Users of the messaging app Snapchat reported Thursday that the mapping feature of the service displayed New York City as “Jewtropolis.”
Snapchat’s parent company, Snap, told The Washington Post in a statement that the map relies on third-party data from OpenStreetMap, which had been vandalized. “This defacement is deeply offensive and entirely contrary to our values, and we want to apologize to any members of our community who saw it. We are working with our partner Mapbox to fix this as quickly as possible,” Snap said.
In a blog post Thursday morning, Mapbox said that the “malicious edit” was made by a source who had attempted several other “hateful edits.” While Mapbox’s automated systems flagged the derogatory listing, the company said human error caused the name change to be displayed. Mapbox said the offensive listing was removed within an hour. “We apologize to customers and users who were exposed to this disgusting attack,” the blog post said.
Mapbox maps pull information from more than 130 data sets, and the company’s computer systems flag tens of thousands of map changes every day for humans to review. The company said that security experts are investigating the source of the hate speech.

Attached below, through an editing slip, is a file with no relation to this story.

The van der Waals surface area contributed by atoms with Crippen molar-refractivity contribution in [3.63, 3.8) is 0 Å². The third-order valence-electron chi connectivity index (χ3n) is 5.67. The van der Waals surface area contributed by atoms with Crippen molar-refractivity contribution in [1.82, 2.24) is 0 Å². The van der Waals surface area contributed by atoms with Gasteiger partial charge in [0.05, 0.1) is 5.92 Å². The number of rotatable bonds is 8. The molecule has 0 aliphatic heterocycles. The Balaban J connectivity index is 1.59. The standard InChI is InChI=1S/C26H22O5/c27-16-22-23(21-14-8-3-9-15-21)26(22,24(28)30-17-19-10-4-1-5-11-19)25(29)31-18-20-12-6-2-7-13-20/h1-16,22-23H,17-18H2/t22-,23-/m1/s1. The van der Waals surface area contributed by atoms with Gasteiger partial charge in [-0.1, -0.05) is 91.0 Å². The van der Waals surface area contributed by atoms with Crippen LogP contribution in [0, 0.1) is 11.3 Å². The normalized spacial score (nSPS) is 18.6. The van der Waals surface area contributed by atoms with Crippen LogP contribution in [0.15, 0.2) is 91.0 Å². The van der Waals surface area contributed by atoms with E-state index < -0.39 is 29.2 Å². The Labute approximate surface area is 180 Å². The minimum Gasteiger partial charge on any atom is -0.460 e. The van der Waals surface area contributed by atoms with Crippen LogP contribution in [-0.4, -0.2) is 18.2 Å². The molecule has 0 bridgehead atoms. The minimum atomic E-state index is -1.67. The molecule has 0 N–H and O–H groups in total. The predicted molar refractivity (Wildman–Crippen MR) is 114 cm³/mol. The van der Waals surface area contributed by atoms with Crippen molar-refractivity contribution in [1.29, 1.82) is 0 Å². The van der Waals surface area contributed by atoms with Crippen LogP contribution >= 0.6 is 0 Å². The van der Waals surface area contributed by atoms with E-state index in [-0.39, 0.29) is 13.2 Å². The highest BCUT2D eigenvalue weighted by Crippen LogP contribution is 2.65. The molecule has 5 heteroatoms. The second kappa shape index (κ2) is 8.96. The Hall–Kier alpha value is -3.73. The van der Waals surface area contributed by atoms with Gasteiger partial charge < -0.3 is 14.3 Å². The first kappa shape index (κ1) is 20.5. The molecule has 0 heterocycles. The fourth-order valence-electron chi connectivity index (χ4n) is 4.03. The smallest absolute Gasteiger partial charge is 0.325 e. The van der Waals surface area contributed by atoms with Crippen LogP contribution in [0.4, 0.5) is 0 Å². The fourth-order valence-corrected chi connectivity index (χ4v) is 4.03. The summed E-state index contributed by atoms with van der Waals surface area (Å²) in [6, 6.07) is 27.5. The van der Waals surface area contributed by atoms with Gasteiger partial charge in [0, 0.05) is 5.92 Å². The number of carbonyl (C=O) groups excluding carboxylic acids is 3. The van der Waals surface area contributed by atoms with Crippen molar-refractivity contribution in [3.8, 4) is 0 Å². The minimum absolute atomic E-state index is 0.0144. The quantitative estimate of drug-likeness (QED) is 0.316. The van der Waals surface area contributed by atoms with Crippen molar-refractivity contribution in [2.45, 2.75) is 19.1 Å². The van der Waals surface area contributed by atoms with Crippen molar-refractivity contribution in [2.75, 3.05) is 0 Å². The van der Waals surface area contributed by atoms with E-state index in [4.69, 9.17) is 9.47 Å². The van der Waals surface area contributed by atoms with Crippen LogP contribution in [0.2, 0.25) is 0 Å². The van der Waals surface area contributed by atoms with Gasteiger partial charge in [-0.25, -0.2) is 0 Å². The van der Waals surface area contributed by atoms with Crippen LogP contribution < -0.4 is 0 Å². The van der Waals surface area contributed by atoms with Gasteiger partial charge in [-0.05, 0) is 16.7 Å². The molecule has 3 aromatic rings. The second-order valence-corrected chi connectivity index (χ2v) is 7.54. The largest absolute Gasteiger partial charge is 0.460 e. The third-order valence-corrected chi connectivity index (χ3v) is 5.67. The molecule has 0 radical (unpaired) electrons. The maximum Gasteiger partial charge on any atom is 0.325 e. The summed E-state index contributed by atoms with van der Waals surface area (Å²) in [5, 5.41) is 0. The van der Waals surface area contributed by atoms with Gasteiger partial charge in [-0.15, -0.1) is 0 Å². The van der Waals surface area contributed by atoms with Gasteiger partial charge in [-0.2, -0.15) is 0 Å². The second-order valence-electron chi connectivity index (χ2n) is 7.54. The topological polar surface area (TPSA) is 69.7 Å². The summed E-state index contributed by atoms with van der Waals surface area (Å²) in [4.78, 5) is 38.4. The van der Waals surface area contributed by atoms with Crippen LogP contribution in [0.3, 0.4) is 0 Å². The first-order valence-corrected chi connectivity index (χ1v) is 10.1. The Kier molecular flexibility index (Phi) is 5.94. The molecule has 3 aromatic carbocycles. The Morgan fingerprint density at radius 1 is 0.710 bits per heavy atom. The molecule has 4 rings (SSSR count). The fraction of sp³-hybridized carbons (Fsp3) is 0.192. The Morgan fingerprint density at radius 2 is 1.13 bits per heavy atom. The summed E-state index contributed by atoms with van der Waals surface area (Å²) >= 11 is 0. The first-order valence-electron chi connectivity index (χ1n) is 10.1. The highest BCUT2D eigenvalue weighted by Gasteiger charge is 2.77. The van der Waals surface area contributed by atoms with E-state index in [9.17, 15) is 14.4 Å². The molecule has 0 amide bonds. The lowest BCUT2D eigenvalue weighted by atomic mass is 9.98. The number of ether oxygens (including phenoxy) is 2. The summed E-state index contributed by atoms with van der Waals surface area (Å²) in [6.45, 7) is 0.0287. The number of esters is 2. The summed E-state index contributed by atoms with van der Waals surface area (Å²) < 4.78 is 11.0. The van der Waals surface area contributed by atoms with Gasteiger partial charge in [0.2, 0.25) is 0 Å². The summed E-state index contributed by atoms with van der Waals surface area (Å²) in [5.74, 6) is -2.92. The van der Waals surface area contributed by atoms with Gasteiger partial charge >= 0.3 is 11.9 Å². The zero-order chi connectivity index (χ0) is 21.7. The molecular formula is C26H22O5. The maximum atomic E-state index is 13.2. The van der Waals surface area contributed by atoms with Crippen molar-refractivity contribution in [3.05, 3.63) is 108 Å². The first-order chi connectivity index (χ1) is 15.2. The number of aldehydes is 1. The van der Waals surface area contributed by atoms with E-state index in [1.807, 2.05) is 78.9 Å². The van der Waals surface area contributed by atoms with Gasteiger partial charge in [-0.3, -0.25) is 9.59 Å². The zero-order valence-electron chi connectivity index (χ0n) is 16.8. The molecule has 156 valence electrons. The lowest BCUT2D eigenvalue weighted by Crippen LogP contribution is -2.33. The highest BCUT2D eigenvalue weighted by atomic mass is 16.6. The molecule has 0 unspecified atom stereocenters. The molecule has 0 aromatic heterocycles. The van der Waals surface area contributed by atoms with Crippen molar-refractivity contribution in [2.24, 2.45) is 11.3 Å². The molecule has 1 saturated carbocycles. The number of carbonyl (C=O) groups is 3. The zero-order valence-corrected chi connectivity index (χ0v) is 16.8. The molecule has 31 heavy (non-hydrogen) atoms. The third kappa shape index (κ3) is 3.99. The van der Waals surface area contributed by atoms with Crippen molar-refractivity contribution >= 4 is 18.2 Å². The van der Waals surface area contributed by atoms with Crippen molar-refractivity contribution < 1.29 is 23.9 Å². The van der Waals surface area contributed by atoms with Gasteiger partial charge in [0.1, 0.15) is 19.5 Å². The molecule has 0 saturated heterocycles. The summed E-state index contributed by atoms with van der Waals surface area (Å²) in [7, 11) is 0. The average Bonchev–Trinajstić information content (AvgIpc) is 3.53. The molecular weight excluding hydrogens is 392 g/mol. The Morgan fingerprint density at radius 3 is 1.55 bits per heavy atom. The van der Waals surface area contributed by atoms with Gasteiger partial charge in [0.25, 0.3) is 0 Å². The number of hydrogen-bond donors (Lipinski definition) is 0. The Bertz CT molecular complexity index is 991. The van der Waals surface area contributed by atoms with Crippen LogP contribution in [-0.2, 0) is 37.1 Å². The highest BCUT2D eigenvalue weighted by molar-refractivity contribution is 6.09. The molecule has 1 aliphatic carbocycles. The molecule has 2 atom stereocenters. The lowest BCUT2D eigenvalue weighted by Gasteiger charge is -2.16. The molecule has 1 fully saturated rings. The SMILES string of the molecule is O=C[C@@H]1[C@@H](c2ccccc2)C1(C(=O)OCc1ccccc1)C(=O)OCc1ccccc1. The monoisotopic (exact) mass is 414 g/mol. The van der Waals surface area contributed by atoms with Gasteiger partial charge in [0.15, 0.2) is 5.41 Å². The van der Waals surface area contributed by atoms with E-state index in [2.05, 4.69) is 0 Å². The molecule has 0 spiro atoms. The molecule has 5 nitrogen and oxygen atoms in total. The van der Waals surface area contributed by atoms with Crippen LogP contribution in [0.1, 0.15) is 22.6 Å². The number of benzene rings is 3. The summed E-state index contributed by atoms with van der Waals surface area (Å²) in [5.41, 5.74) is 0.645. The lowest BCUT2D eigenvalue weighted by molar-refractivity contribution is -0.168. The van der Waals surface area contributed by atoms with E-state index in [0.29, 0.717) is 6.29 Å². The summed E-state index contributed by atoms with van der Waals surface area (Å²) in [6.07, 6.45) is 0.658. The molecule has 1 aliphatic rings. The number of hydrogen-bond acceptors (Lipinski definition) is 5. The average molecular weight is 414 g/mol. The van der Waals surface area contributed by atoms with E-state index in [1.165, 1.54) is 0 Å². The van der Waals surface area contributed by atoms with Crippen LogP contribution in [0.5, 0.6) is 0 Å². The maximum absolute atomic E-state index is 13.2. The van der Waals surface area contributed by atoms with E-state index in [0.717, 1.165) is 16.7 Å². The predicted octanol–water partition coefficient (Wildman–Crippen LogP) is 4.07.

Twitter users reported that other services that rely on the online maps displayed the same name change for the New York City location, including the Weather Channel and StreetEasy.
Snapchat’s mapping vandalism comes a day after a U.S. Senate office building was temporarily renamed for the late Sen. John McCain on Google Maps. Google allows users to suggest edits to listed locations and key details about them. The crowdsourced edits are intended as corrections, but Google said users can also submit inaccurate edits. While congressional leaders have proposed a name change for the Senate office building to honor McCain, some Senate Republicans are resisting the effort.